This act was confirmed by another, in the seventh year of the reign of Queen Elizabeth; only the penalties were heightened to two hundred pounds and three months'imprisonment. Notwithstanding, she rarely punished invectives, though the malice of the Papists was indefatigable in blackening the brightest characters with the most impudent falsehood. She was often heard to applaud that rescript of Theodosius;* “If any person
*“Si quis Imperatori malediceret, non statim injuria censetur et eo nomine punitur ; sed distinguitur, an ex levitate processerit, et sic contem
speak ill of the Emperor, through a foolish rashness and inadvertency, it is to be despised; if out of madness, it deserves pity ; if from malice and aversion, it calls for mercy.”
Her successor, King James the First, was a prince of a quite different genius and disposition. He used to say, that, while he had the power of making judges and bishops, he could have what law and gospel he pleased. Accordingly, he filled those places with such as prostituted their professions to his notions of prerogative. Among this number, and I hope it is no discredit to the profession of the law, its great oracle, Sir Edward Coke, appears. The Star-chamber, which, in the time of Elizabeth, had gained a good repute, became an intolerable grievance in the reign of this learned monarch.
But it did not arrive at its meridian altitude till Charles the First began to wield the sceptre. As he had formed a design to lay aside parliaments, and subvert the popular part of the constitution, he very well knew, that the form of government could not be altered without laying a restraint on freedom of speech and the liberty of the press; therefore he issued his royal mandate, under the great seal of England, whereby he commanded his subjects, under pain of his displeasure, not to prescribe to him any time for parliaments. Lord Clarendon, upon this occasion, is pleased to write, “ That all men took themselves to be prohibited, under the penalty of censure (the censure of the Starnitur, an ex insanià, et miseratione digna censetur, an ex injuriâ, et sic remittenda declaratur.”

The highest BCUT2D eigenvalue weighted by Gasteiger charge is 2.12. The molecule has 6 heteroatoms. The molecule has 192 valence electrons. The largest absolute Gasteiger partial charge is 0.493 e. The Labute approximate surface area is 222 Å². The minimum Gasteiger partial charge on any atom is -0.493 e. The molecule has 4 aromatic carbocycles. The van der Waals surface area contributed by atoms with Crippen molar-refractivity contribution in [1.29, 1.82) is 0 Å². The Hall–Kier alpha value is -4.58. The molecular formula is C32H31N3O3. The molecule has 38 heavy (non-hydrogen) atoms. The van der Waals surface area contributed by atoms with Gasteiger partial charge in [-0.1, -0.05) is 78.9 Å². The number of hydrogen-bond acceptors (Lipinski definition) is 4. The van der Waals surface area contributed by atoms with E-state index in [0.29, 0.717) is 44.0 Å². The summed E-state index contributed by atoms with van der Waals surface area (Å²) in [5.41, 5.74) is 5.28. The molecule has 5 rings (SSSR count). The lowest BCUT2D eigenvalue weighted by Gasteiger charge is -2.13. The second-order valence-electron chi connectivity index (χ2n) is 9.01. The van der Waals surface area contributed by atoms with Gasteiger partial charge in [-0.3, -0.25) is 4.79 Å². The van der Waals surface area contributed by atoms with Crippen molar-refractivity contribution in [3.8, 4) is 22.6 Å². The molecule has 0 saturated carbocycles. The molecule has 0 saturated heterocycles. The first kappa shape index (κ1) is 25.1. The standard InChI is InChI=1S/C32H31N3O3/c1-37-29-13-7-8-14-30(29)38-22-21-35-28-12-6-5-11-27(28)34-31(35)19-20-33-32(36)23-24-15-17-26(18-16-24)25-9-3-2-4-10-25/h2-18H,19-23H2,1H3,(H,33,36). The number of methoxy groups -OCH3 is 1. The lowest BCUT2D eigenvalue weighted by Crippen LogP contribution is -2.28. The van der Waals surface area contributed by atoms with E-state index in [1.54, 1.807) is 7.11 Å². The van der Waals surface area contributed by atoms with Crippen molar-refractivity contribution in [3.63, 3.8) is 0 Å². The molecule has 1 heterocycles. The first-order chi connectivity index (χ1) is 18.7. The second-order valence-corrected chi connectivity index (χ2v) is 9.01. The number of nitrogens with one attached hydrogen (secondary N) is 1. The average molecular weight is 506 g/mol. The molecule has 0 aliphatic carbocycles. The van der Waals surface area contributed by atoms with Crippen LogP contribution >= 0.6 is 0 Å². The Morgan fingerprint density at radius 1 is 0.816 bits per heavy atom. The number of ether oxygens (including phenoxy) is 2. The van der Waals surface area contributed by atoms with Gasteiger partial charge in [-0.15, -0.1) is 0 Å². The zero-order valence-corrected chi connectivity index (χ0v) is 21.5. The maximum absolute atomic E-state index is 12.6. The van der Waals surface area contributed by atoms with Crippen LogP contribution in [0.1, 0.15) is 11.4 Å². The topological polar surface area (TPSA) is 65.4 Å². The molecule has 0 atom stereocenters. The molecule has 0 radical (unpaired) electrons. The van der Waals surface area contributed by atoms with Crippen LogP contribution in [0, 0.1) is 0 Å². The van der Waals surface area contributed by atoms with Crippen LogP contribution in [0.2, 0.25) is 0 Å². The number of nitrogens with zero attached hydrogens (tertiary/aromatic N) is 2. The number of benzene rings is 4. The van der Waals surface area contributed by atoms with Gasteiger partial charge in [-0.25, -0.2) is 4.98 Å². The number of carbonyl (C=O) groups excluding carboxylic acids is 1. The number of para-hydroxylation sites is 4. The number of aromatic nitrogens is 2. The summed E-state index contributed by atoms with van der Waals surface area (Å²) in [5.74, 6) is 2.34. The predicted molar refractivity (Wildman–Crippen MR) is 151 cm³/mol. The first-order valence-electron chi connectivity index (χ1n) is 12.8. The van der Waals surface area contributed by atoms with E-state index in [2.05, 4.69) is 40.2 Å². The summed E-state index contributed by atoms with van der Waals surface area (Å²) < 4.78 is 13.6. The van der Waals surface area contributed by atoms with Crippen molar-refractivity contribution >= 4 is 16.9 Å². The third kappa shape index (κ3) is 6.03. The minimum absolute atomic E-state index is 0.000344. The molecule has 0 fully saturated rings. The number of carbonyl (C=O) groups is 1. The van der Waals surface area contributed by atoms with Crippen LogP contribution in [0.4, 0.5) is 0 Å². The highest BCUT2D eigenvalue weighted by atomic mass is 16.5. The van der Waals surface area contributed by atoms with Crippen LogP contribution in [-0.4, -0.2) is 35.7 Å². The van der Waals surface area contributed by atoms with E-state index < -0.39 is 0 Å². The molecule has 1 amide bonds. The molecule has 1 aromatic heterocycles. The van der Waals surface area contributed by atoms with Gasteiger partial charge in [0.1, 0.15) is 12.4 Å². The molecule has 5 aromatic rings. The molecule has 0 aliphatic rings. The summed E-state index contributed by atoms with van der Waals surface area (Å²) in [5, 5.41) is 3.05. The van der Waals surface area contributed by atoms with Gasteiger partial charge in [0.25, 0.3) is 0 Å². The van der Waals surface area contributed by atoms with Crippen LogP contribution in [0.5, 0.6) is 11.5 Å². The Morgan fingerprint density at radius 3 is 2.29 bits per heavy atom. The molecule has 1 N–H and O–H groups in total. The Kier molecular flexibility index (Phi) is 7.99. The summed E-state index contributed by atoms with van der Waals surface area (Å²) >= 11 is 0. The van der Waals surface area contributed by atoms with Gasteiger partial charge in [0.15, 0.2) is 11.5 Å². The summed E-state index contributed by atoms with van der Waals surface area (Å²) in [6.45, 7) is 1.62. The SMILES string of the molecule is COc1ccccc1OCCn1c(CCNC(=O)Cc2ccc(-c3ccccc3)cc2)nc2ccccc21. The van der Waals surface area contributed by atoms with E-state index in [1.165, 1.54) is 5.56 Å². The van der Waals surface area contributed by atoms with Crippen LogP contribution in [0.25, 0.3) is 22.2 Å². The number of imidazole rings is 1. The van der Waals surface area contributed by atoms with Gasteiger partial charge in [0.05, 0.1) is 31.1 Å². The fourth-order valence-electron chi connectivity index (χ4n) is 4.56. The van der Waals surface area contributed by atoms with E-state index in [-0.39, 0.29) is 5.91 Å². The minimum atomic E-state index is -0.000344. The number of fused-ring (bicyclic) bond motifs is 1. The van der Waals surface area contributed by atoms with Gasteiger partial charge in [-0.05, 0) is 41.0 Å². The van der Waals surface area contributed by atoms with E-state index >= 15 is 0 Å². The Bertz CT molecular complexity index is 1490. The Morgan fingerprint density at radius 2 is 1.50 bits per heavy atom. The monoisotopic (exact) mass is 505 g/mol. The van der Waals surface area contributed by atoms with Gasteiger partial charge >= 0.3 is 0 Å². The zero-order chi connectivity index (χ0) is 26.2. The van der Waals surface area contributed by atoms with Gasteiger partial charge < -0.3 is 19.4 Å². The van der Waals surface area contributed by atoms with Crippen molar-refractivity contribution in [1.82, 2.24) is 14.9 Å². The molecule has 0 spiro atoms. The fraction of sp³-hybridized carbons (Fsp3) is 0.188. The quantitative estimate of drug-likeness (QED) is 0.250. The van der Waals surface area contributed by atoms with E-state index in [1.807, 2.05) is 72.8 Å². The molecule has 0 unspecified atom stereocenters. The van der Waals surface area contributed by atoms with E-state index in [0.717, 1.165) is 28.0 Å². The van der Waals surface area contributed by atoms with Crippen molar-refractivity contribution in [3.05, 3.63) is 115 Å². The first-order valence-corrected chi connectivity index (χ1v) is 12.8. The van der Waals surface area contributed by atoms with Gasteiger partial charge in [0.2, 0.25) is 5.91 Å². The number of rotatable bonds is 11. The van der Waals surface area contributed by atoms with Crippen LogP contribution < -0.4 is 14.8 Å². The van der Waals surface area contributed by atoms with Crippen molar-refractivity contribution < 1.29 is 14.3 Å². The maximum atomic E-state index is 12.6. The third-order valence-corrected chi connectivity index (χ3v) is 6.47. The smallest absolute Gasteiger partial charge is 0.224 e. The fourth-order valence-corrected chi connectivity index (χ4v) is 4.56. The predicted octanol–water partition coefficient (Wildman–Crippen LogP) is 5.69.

Note. A rescript was an answer delivered by the emperor, when consulted on some difficult question or point in law. The judges were wholly to be directed by it, whenever such a case came before them. For “The voice of the king gives vigor to the law," (Voluntas regis habet vigorem legis,) is a fundamental principle in the civil law. The rescript, mentioned above, was not only delivered by Theodosius, but by two other emperors, Honorius and Arcadius.
chamber, which few men cared to incur,) so much as to speak of parliaments, or so much as to mention, that parliaments were again to be called.”
The king's ministers, to let the nation see they were absolutely determined to suppress all freedom of speech, caused a prosecution to be carried on by the attorneygeneral against three members of the House of Commons, for words spoken in that House, Anno 1628. The members pleaded to the information, that expressions in Parliament ought only to be examined and punished there. This notwithstanding, they were all three condemned as disturbers of the state. One of these gentlemen, Sir John Eliott, was fined two thousand pounds, and sentenced to lie in prison till it was paid. His lady was denied admittance to him, even during his sickness; consequently his punishment comprehended an additional sentence of divorce. This patriot, having endured many years' imprisonment, sunk under the oppression, and died in prison. This was such a wound to the authority and rights of Parliament, that, even after the restoration, the judgment was reversed by Parliament.
That Englishmen of all ranks might be effectually intimidated from publishing their thoughts on any subject, except on the side of the court, his Majesty's ministers caused an information, for several libels, to be exhibited in the Star-chamber against Messrs. Prynne, Burton, and Bastwick. They were each of them fined five thousand pounds, and adjudged to lose their ears on the pillory, to be branded on the cheeks with hot irons, and to suffer perpetual imprisonment! Thus these three gentlemen, each of worth and quality in their several professions, viz. divinity, law, and physic, were, for no other offence, than writing on controverted points of church-government, exposed on public